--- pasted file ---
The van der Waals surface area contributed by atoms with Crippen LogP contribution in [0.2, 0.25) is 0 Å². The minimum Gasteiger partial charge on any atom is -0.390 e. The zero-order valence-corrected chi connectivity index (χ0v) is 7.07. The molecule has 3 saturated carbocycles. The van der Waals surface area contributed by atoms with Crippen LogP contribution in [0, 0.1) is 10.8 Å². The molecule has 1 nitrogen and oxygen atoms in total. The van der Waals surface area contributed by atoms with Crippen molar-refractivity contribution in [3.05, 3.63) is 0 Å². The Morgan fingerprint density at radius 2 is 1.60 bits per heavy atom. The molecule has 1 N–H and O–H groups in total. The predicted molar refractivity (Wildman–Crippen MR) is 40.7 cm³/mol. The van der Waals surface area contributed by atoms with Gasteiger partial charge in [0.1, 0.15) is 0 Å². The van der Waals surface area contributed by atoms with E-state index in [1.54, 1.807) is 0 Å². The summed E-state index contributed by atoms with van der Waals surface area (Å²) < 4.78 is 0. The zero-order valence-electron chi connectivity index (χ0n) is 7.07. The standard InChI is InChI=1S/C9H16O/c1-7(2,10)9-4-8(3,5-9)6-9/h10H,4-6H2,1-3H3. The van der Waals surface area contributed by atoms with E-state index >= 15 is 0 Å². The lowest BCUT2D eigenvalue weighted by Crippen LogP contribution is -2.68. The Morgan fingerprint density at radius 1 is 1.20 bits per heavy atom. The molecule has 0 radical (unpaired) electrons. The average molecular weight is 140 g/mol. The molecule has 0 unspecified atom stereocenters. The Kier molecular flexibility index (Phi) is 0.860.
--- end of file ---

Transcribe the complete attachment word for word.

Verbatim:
The van der Waals surface area contributed by atoms with Crippen LogP contribution in [0.2, 0.25) is 0 Å². The minimum Gasteiger partial charge on any atom is -0.390 e. The zero-order valence-corrected chi connectivity index (χ0v) is 7.07. The molecule has 3 saturated carbocycles. The van der Waals surface area contributed by atoms with Crippen LogP contribution in [0, 0.1) is 10.8 Å². The molecule has 1 nitrogen and oxygen atoms in total. The van der Waals surface area contributed by atoms with Crippen molar-refractivity contribution in [3.05, 3.63) is 0 Å². The Morgan fingerprint density at radius 2 is 1.60 bits per heavy atom. The molecule has 1 N–H and O–H groups in total. The predicted molar refractivity (Wildman–Crippen MR) is 40.7 cm³/mol. The van der Waals surface area contributed by atoms with Gasteiger partial charge in [0.1, 0.15) is 0 Å². The van der Waals surface area contributed by atoms with E-state index in [1.54, 1.807) is 0 Å². The summed E-state index contributed by atoms with van der Waals surface area (Å²) < 4.78 is 0. The zero-order valence-electron chi connectivity index (χ0n) is 7.07. The standard InChI is InChI=1S/C9H16O/c1-7(2,10)9-4-8(3,5-9)6-9/h10H,4-6H2,1-3H3. The van der Waals surface area contributed by atoms with E-state index >= 15 is 0 Å². The lowest BCUT2D eigenvalue weighted by Crippen LogP contribution is -2.68. The Morgan fingerprint density at radius 1 is 1.20 bits per heavy atom. The molecule has 0 radical (unpaired) electrons. The average molecular weight is 140 g/mol. The molecule has 0 unspecified atom stereocenters. The Kier molecular flexibility index (Phi) is 0.860.